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I want my 8x8 to come out as raw binary; it should be 8 bytes, or 64 bits. However, it is coming out much larger than that; saving as a PNG gave me 154 bytes; saving as a BMP gave me 64 bytes (8 times bigger than it should be.)

When I created a new image, Photoshop told me it would be 8 bytes, clearly this is not the case after saving.

The very, very lowest I could get it was 12 bytes, by using save for web and saving as wbmp, but I want it to be 8 bytes. It needs to be raw binary data. How can I solve this issue?

EDIT: And for that matter, other low bit amounts come out higher than expected. Why does a 4-bpp 80x16 image come out as 714 bytes instead of 640?

  • Well image formats save more than just raw image data – Cai Dec 17 '16 at 23:25
  • That's what I'm trying to achieve; raw image data. – Accumulator Dec 17 '16 at 23:36
  • Since Photoshop needs to save the file Header that tells programs what your file type is and how it needs to read it. I don't you can just save an image as raw since no program would be able to open it. May I ask for what you want the raw image data ? – SitiSchu Dec 18 '16 at 0:14
  • I'm making a game and trying to make it as small as physically possible; one way to do that is to store raw color indexes instead of "actual colors." which in this case is 1-bit, only 0 and 1. – Accumulator Dec 18 '16 at 1:11
  • Do you have the option "Save as Raw" in your save-as list? It pretty much does as it says. – usr2564301 Dec 18 '16 at 13:08
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File formats contain a lot of stuff. While its true that your bitmap may be 8 bytes but the container its stored in is not.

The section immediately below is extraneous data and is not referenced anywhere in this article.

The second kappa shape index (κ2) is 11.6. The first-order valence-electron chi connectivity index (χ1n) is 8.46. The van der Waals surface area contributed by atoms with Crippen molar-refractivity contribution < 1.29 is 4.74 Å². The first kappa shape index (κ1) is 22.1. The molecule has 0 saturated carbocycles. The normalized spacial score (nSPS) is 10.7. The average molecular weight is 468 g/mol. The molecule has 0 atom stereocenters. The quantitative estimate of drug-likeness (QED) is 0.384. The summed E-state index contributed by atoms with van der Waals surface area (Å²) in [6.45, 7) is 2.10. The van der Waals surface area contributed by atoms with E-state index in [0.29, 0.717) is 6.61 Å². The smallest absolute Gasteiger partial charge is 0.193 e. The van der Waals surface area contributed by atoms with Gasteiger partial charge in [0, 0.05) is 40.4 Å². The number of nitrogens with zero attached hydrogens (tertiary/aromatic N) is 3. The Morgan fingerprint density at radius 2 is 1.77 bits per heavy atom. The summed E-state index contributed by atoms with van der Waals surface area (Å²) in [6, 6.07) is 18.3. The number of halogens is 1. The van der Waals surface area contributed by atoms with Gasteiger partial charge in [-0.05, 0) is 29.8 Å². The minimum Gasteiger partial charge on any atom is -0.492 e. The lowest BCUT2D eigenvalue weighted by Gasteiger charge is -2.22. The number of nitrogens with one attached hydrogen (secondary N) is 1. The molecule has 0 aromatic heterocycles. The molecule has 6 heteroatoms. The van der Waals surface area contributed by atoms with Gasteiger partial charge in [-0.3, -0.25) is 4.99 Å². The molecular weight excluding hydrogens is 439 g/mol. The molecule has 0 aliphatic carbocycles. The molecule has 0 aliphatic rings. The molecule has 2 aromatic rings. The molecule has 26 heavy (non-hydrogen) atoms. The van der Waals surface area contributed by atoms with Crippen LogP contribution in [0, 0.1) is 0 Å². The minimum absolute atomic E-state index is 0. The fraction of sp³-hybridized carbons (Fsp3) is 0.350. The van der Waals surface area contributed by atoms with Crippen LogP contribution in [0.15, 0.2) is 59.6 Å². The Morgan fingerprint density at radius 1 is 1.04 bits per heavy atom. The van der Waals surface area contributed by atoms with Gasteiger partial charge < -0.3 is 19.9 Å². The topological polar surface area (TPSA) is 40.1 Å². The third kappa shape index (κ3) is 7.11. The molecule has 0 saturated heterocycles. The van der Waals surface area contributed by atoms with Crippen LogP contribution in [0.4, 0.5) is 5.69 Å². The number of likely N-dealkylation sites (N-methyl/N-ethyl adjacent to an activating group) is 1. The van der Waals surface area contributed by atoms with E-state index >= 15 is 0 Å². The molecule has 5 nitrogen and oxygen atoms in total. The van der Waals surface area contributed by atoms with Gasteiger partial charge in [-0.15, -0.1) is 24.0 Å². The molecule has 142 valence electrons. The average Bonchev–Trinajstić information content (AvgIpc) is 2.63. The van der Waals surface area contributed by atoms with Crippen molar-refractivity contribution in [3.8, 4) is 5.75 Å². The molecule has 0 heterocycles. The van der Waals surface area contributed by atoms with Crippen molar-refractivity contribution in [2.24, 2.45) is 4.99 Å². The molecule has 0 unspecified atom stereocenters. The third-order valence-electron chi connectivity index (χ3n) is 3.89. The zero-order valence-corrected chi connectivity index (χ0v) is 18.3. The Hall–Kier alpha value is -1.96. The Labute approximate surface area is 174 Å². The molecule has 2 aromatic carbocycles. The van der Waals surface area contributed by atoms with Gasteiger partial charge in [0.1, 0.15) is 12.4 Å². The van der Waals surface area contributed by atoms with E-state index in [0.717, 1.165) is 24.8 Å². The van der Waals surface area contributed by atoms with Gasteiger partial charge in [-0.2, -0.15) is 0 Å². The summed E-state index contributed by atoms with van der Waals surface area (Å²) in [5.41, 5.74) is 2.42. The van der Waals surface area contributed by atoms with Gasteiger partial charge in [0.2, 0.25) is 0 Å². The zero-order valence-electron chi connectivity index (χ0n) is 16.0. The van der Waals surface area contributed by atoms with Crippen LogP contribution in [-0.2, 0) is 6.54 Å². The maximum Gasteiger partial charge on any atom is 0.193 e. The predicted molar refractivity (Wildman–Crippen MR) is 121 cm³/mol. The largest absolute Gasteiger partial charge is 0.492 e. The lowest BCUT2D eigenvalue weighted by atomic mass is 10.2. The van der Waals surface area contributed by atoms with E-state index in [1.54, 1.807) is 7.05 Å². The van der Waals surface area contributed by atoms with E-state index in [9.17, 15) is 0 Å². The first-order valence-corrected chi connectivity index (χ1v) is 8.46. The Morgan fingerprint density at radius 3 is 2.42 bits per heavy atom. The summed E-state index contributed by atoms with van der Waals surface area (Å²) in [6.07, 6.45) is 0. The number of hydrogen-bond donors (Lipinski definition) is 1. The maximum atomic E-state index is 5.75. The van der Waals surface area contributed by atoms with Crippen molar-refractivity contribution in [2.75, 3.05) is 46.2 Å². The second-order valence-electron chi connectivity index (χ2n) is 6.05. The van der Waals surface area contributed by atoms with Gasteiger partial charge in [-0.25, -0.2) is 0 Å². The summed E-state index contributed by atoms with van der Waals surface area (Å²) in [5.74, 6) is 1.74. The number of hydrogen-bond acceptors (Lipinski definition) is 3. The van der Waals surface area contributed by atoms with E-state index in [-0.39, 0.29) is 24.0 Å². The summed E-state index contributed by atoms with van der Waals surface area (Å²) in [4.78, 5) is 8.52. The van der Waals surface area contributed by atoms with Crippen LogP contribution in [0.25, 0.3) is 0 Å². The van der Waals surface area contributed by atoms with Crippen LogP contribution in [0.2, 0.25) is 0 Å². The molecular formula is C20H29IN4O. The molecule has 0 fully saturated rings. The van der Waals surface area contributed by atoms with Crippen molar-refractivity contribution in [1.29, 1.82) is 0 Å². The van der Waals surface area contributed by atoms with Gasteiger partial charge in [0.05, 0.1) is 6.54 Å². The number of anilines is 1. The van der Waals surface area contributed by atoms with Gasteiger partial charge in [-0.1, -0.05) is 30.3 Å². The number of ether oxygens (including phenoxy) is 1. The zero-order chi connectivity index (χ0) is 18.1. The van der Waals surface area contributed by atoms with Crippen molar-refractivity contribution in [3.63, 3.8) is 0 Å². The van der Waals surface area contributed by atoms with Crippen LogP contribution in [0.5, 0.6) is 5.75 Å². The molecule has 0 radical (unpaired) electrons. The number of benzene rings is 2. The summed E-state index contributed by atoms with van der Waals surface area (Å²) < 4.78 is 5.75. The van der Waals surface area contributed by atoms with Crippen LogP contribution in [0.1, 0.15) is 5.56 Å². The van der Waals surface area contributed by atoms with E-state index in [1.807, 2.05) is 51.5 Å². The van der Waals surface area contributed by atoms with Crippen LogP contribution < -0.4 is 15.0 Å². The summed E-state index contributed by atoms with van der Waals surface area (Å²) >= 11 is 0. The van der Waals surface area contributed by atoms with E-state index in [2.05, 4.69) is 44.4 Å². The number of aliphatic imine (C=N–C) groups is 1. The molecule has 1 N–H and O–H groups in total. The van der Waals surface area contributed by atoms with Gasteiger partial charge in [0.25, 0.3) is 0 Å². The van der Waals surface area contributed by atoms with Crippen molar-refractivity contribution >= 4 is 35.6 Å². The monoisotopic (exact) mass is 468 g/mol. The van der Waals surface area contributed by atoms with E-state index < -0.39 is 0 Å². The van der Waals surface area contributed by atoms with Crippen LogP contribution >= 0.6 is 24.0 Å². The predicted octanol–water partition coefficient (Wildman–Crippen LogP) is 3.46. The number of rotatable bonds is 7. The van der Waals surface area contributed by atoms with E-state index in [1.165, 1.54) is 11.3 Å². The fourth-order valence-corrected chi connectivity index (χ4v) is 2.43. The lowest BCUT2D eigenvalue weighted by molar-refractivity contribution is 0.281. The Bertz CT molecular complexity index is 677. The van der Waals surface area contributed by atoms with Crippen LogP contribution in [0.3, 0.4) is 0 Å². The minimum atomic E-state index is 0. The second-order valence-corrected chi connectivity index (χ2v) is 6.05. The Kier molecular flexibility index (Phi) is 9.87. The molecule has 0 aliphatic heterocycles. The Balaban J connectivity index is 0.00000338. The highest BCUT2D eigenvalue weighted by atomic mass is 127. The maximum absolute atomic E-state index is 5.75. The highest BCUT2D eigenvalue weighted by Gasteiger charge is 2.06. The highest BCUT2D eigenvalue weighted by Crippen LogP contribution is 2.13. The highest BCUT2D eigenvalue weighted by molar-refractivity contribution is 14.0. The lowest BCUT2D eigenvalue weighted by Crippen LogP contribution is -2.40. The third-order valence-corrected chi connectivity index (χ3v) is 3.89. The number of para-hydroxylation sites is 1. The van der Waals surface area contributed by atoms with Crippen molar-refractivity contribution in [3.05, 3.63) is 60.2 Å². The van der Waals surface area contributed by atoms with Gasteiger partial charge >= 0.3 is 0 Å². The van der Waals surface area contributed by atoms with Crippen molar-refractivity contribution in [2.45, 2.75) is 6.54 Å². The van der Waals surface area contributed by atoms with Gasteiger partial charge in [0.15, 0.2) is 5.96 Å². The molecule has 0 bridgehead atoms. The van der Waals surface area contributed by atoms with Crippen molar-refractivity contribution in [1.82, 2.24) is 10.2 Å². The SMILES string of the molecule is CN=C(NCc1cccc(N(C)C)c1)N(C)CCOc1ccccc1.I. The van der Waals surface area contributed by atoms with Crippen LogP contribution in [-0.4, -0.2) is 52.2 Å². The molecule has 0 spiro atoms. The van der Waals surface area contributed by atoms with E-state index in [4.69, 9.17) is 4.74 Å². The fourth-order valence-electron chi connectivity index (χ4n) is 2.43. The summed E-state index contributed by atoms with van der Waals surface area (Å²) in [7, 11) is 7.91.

For example a PNG file structure needs all kinds of additional data such as a fingerprint, file structure info, compression scheme, and metadata. Even tough much of this can be stripped, Photoshop is by no means optimal, the file will still be much larger than 8 bytes.

Real world analog would be a a bucket. While the bucket is pretty light say 300g its proportional weight is quite small if you fill the bucket with 10 liters of water (3%) or sand (2% lose gravel). However, the relative weight of the container is pretty significant if you want to transport a centiliter of water (3000%).

All containers have a overhead. For example the size of the array must be told somewhere and that alone eats up as such as your image data. On this note its also worth noting that due to the way drives work each file will use up a fixed amount of space say from 512 bytes to several kilobytes or so having ultra small separate files does not make sense.

So what to do?

  • Encode all your image data into a single image file, called an image atlas.
  • Write your image data into your source code. It will still be bigger than 8 bytes due to need of storing the array length. This may be impractical though.
  • Write your own format, but you still get to the container problem. Again best to put multiple datasources into one storage file.
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    re 2: not necessarily; C language arrays do not store array length anywhere. and by the way, you can automatically generate such C source code in Gimp - use the "XBM" file format: #define bitmap_width 8 #define bitmap_height 8 static unsigned char bitmap_bits[] = { 0xfe, 0xfc, 0xf8, 0xf0, 0xe0, 0xc0, 0x80, 0x00 }; – szulat Dec 18 '16 at 15:29
  • @szulat yes but the person who assembles the picture into a element array need to know what the height and width is to use that array in a meaningful way or and to avoid overflow. In any case it must be annotated somehow that it is a 8 by 8 picture. Even if its hard coded in the reader its still using up 2 bytes of data or maybe this can be encoded in one byte but still it uses some space somewhere. – joojaa Dec 18 '16 at 15:30
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    @szulat your XMB demo shows exactly what im saying it stores two values for width and height in the source for a total of 10 bytes of memory usage for a whopping 25% container overhead – joojaa Dec 18 '16 at 15:36
  • sure, but on the other hand, if using the same hardcoded algorithm to process a million of 8x8 bitmaps, you already saved 2x2x1000000-2x2 bytes :-] – szulat Dec 18 '16 at 15:36
  • #define uses exactly 0 bytes of compiled code – szulat Dec 18 '16 at 15:37

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